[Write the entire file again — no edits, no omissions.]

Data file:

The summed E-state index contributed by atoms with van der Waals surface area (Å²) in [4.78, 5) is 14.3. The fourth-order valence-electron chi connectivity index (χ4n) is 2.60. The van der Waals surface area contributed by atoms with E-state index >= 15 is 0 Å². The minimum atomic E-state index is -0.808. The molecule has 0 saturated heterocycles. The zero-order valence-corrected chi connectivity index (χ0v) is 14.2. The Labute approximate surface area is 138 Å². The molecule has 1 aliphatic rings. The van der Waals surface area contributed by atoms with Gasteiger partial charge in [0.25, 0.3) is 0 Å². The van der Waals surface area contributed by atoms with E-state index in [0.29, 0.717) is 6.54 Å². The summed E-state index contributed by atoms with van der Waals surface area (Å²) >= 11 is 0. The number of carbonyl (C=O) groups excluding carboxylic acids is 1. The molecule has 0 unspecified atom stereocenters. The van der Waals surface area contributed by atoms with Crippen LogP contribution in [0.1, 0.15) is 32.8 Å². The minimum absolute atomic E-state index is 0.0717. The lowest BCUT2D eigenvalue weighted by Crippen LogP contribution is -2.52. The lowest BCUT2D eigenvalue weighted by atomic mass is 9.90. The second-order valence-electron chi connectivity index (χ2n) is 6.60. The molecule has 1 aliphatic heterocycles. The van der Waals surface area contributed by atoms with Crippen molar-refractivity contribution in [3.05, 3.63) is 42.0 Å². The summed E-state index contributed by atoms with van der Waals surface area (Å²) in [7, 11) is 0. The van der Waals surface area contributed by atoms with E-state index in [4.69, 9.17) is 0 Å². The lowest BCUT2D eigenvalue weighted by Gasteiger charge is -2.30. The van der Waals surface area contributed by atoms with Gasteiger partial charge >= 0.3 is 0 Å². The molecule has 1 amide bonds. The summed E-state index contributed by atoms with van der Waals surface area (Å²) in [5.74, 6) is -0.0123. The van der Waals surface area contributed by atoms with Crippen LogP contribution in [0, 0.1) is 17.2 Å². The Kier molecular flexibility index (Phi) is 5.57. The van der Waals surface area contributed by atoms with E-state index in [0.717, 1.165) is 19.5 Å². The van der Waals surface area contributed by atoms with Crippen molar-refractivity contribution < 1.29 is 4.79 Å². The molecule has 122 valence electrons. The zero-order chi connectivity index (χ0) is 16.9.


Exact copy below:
The summed E-state index contributed by atoms with van der Waals surface area (Å²) in [4.78, 5) is 14.3. The fourth-order valence-electron chi connectivity index (χ4n) is 2.60. The van der Waals surface area contributed by atoms with E-state index >= 15 is 0 Å². The minimum atomic E-state index is -0.808. The molecule has 0 saturated heterocycles. The zero-order valence-corrected chi connectivity index (χ0v) is 14.2. The Labute approximate surface area is 138 Å². The molecule has 1 aliphatic rings. The van der Waals surface area contributed by atoms with Gasteiger partial charge in [0.25, 0.3) is 0 Å². The van der Waals surface area contributed by atoms with E-state index in [0.29, 0.717) is 6.54 Å². The summed E-state index contributed by atoms with van der Waals surface area (Å²) >= 11 is 0. The number of carbonyl (C=O) groups excluding carboxylic acids is 1. The molecule has 0 unspecified atom stereocenters. The van der Waals surface area contributed by atoms with Crippen LogP contribution in [0.1, 0.15) is 32.8 Å². The minimum absolute atomic E-state index is 0.0717. The lowest BCUT2D eigenvalue weighted by Crippen LogP contribution is -2.52. The lowest BCUT2D eigenvalue weighted by atomic mass is 9.90. The second-order valence-electron chi connectivity index (χ2n) is 6.60. The molecule has 1 aliphatic heterocycles. The van der Waals surface area contributed by atoms with Crippen molar-refractivity contribution in [3.05, 3.63) is 42.0 Å². The summed E-state index contributed by atoms with van der Waals surface area (Å²) in [7, 11) is 0. The van der Waals surface area contributed by atoms with E-state index in [4.69, 9.17) is 0 Å². The lowest BCUT2D eigenvalue weighted by Gasteiger charge is -2.30. The van der Waals surface area contributed by atoms with Gasteiger partial charge >= 0.3 is 0 Å². The molecule has 1 amide bonds. The summed E-state index contributed by atoms with van der Waals surface area (Å²) in [5.74, 6) is -0.0123. The van der Waals surface area contributed by atoms with Crippen LogP contribution in [0, 0.1) is 17.2 Å². The Kier molecular flexibility index (Phi) is 5.57. The van der Waals surface area contributed by atoms with E-state index in [0.717, 1.165) is 19.5 Å². The van der Waals surface area contributed by atoms with Crippen molar-refractivity contribution < 1.29 is 4.79 Å². The molecule has 122 valence electrons. The zero-order chi connectivity index (χ0) is 16.9.